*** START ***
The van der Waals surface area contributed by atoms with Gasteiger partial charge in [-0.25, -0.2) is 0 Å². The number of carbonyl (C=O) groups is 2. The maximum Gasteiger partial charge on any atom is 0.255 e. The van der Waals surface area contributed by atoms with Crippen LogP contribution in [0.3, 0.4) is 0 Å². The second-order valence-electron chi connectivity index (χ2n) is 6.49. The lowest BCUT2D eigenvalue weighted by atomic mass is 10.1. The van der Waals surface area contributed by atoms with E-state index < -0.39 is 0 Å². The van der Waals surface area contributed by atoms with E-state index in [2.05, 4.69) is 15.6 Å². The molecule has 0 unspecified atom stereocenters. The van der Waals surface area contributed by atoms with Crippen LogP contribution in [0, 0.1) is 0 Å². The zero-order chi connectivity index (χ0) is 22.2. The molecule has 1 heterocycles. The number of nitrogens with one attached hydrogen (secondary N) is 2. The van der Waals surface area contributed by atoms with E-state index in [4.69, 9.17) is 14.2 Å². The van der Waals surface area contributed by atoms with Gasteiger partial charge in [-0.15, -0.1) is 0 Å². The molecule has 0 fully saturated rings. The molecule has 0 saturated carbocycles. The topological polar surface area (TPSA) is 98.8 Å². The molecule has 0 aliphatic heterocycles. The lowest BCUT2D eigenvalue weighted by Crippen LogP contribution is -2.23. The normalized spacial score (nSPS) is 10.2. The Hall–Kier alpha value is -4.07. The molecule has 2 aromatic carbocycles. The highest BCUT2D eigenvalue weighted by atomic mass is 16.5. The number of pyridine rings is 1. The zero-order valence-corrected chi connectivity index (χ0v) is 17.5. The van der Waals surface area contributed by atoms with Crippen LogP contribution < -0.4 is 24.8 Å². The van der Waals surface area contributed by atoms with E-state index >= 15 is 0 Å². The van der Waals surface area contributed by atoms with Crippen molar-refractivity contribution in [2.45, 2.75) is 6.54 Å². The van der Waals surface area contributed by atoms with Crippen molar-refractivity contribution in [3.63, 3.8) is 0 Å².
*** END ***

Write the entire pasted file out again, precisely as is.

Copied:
The van der Waals surface area contributed by atoms with Gasteiger partial charge in [-0.25, -0.2) is 0 Å². The number of carbonyl (C=O) groups is 2. The maximum Gasteiger partial charge on any atom is 0.255 e. The van der Waals surface area contributed by atoms with Crippen LogP contribution in [0.3, 0.4) is 0 Å². The second-order valence-electron chi connectivity index (χ2n) is 6.49. The lowest BCUT2D eigenvalue weighted by atomic mass is 10.1. The van der Waals surface area contributed by atoms with E-state index < -0.39 is 0 Å². The van der Waals surface area contributed by atoms with E-state index in [2.05, 4.69) is 15.6 Å². The molecule has 0 unspecified atom stereocenters. The van der Waals surface area contributed by atoms with Crippen LogP contribution in [0, 0.1) is 0 Å². The zero-order chi connectivity index (χ0) is 22.2. The molecule has 1 heterocycles. The number of nitrogens with one attached hydrogen (secondary N) is 2. The van der Waals surface area contributed by atoms with E-state index in [4.69, 9.17) is 14.2 Å². The van der Waals surface area contributed by atoms with Gasteiger partial charge in [-0.15, -0.1) is 0 Å². The molecule has 0 fully saturated rings. The molecule has 0 saturated carbocycles. The topological polar surface area (TPSA) is 98.8 Å². The molecule has 0 aliphatic heterocycles. The lowest BCUT2D eigenvalue weighted by Crippen LogP contribution is -2.23. The normalized spacial score (nSPS) is 10.2. The Hall–Kier alpha value is -4.07. The molecule has 2 aromatic carbocycles. The highest BCUT2D eigenvalue weighted by atomic mass is 16.5. The number of pyridine rings is 1. The zero-order valence-corrected chi connectivity index (χ0v) is 17.5. The van der Waals surface area contributed by atoms with Crippen LogP contribution < -0.4 is 24.8 Å². The van der Waals surface area contributed by atoms with E-state index >= 15 is 0 Å². The van der Waals surface area contributed by atoms with Crippen molar-refractivity contribution in [2.45, 2.75) is 6.54 Å². The van der Waals surface area contributed by atoms with Crippen molar-refractivity contribution in [3.63, 3.8) is 0 Å².